Imbibe Live Online: Four ways to look after your employees in their return to work

Millie Milliken

Millie Milliken

13 July 2020

As part of our Imbibe Live Online event, Rishi Malliwal (SGM Law) spoke to Humble Grape's James Dawson, Lyndsay Jones from The Alchemist and Everyday People's Kat Hounsell about how employers can look after staff in the return to work during Covid-19. Here are some useful tips

1. Keep communication open

The Alchemist's head of people and talent, Lyndsay Jones, emphasised how important keeping communication open with its employees was during and after lockdown. 'We have an HR email so they can query anything at any point,' she told moderator Rishi Malliwal of SGM Law.

'We also put out a back-to-work survey to ask staff about queries and how they were feeling so we can devise measures, including PPE and social distancing, and address any concerns. For those shielding we have been in touch on a one-to-one basis. It was important that people felt safe about coming back.'

CEO and founder of Humble Grape, James Dawson, also touched on how the type of person working in hospitality means that extra attention and communication is key. 'At a more human level, we have created group leaders, and we have made sure that they are in contact with those on furlough once or twice a week. We were worried some of our front of house people, who are very vivacious, might have problems and be a bit down and emotionally struggling with the situation... We have made sure that we can identify someone who isn't feeling well, and then a more senior person in the team can give them a call and reassure them.' 

We were worried some of our front of house people, who are very vivacious, might have problems and be a bit down and emotionally struggling with the situation

James Dawson

Founder of Everyday People, Kat Hounsell, was also behind open communication but warned that it is important to continue being open as people start getting back to work: 'It's easy to let that slide... but there will be some teething problems, there is going to be stress around.'

2. Empower your staff

Giving staff more responsibility, without widely changing roles or complicating things, is something that Jones and her team were implementing before Covid and will be continuing in their efforts. 'We started empowering some of our duty managers before lockdown to make more decisions. I think that is something we will definitely continue – now more than ever we need to pick up on warning signs, and have duty managers confident to have those conversations and then escalate if needs be.

Hounsell also pointed out that in order to recognise change in your staff, you need to know how they usually express themselves. 'What you’re looking for is a change in somebody – and we can only spot those changes if we know their baseline to start with.'

3. Make sure they're prepared

Re-training staff will of course not only make business on reopening run smoothly but will also ease any back-to-work anxieties for staff. Jones held a training day before reopening with a 'cook off' and 'mix off' to familiarise staff with new menus and re-familiarise themselves with existing cocktails and dishes.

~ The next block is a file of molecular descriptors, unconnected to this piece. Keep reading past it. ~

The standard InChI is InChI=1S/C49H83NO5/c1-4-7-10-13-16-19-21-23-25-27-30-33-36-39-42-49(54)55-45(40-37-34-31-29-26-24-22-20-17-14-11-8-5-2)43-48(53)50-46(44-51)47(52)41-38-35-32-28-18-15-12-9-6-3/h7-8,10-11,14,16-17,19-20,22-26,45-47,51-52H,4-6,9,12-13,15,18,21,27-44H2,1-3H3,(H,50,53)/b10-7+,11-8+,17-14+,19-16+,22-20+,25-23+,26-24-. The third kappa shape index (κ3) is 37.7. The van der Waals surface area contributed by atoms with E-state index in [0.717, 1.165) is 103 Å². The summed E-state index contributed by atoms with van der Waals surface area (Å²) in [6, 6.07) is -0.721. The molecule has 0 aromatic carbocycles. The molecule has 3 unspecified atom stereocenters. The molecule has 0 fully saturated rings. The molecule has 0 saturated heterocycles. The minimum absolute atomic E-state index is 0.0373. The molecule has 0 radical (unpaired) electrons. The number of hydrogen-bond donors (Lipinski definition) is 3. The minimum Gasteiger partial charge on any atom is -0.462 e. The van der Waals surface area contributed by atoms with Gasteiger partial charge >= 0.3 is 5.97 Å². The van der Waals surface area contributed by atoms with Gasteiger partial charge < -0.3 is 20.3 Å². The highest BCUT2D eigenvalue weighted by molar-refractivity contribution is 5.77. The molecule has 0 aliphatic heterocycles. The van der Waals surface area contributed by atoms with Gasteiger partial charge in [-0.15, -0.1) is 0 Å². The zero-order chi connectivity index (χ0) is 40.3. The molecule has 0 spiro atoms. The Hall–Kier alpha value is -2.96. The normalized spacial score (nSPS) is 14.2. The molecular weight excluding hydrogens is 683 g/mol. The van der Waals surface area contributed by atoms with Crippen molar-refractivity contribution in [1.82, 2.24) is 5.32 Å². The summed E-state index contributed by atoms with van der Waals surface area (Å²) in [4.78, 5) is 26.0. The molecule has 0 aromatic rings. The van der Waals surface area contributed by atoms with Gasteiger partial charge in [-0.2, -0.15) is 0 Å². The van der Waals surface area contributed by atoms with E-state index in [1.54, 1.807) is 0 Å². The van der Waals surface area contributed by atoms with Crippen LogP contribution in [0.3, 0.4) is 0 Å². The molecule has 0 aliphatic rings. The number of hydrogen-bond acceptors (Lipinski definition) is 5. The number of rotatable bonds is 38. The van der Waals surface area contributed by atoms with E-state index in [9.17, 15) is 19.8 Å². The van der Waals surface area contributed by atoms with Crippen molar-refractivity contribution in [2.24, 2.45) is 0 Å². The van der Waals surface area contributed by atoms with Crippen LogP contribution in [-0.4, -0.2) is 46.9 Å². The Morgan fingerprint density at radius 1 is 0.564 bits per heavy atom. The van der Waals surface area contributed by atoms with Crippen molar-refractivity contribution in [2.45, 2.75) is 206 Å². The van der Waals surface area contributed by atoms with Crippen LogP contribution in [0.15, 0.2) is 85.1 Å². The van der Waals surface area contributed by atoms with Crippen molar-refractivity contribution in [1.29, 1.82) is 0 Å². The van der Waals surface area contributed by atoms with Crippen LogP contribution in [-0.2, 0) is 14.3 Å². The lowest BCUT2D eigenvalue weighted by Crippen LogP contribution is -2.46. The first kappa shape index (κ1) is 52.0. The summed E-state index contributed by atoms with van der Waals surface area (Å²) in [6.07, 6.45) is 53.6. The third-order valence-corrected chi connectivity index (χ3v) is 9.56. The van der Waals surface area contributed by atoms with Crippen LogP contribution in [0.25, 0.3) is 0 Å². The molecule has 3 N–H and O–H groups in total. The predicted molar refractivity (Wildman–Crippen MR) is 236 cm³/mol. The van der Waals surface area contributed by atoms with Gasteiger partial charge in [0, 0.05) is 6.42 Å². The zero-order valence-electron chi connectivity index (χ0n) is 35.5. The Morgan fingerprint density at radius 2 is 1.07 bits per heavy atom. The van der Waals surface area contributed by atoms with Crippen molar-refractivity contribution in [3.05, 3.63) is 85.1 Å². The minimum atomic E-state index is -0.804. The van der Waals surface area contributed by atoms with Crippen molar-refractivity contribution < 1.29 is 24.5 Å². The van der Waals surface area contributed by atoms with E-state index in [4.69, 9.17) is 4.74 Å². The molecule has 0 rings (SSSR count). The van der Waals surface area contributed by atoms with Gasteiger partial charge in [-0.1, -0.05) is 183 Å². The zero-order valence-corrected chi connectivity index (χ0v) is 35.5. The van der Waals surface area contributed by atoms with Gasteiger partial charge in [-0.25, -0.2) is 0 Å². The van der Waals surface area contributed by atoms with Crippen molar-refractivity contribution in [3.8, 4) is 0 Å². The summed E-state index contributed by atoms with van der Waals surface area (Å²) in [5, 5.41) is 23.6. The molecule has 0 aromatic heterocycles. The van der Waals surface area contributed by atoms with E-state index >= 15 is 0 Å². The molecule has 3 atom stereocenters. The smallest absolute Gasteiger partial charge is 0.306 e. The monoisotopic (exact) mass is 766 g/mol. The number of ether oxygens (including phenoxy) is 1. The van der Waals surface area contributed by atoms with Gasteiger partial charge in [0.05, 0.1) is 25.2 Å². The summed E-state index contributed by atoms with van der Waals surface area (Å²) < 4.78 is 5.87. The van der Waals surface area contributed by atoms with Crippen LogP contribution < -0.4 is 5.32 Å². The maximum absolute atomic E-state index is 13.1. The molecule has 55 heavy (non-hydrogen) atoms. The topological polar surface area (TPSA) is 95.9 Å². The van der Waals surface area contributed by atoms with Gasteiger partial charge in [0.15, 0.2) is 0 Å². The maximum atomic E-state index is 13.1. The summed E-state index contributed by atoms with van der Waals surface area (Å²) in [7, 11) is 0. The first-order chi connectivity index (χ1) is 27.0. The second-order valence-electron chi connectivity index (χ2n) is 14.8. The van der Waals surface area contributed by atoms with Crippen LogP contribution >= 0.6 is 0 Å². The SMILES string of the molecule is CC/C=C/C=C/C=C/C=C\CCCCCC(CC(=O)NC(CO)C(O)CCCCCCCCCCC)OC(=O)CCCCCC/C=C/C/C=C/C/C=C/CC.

'To expect an employee to remember processes that were in place three months ago is unfair,' she said. 

To expect an employee to remember processes that were in place three months ago is unfair

Lyndsay Jones

She also pointed out that it is a chance to, 'meet colleagues and get to know the space,' which will no doubt have changed since they were last on the floor or behind the bar. PPE will also be optional: 'It’s not going to be clinical but we want our employees to feel comfortable and safe'.

Hounsell made a good suggestion for preparing staff who may have been shielding but are hoping to come back to work soon: 'Is there something you can do like a video [walkround] to show them what they are walking back into?' 

Dawson also touched on keeping levels of service high while staff are beginning to welcome back customers. 'We'd like [customers] to come back as if this hadn't happened, while also knowing that we're safe. We don't want to talk to them about Covid... the last thing we want to do is remind them... Of course, anyone who wants to know, we can show them.'

What you’re looking for is a change in somebody – and we can only spot those changes if we know their baseline to start with

Kat Hounsell

Jones believes that proper preparation will also lead to good service: 'When they [go on] their shift, they would have had a refresher and a knowledge check and that will make sure that the guests are the focus.' 

4. Give employees a voice

Hounsell points out that open comms post-opening are just as important as during lockdown. She suggests setting up an anonymous system for staff to contribute to, expressing how they feel operations and measures are working and voicing any concerns.

Jones reveals that The Alchemist is already doing this, putting an anonymous poll on their company staff app for feedback.

Of course, face-to-face briefings are also an important post- and pre-shift way of making sure staff's concerns are dealt with. 'Our core team will get together after every shift and discuss what went right and what went wrong. This will be a core focus for us,' said Dawson.

To watch the full session, head here.

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